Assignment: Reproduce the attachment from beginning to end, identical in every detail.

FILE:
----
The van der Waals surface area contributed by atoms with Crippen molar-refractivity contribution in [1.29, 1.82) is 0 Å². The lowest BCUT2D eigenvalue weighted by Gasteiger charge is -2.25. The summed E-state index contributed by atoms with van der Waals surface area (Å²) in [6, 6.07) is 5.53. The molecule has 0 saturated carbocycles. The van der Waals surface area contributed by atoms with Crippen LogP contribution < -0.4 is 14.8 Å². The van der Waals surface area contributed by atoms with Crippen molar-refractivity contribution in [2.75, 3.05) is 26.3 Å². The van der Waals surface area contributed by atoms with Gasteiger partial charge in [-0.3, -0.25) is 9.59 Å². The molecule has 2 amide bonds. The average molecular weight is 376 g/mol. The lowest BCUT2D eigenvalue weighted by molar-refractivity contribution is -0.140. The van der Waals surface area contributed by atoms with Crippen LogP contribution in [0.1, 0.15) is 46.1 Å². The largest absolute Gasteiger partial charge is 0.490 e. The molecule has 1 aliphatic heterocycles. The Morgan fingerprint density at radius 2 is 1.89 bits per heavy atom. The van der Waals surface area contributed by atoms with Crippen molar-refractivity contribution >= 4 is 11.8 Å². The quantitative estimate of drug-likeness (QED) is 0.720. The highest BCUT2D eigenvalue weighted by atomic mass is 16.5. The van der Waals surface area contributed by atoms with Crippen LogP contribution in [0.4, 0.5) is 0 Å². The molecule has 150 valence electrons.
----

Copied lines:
The van der Waals surface area contributed by atoms with Crippen molar-refractivity contribution in [1.29, 1.82) is 0 Å². The lowest BCUT2D eigenvalue weighted by Gasteiger charge is -2.25. The summed E-state index contributed by atoms with van der Waals surface area (Å²) in [6, 6.07) is 5.53. The molecule has 0 saturated carbocycles. The van der Waals surface area contributed by atoms with Crippen LogP contribution < -0.4 is 14.8 Å². The van der Waals surface area contributed by atoms with Crippen molar-refractivity contribution in [2.75, 3.05) is 26.3 Å². The van der Waals surface area contributed by atoms with Gasteiger partial charge in [-0.3, -0.25) is 9.59 Å². The molecule has 2 amide bonds. The average molecular weight is 376 g/mol. The lowest BCUT2D eigenvalue weighted by molar-refractivity contribution is -0.140. The van der Waals surface area contributed by atoms with Crippen LogP contribution in [0.1, 0.15) is 46.1 Å². The largest absolute Gasteiger partial charge is 0.490 e. The molecule has 1 aliphatic heterocycles. The Morgan fingerprint density at radius 2 is 1.89 bits per heavy atom. The van der Waals surface area contributed by atoms with Crippen molar-refractivity contribution >= 4 is 11.8 Å². The quantitative estimate of drug-likeness (QED) is 0.720. The highest BCUT2D eigenvalue weighted by atomic mass is 16.5. The van der Waals surface area contributed by atoms with Crippen LogP contribution in [0.4, 0.5) is 0 Å². The molecule has 150 valence electrons.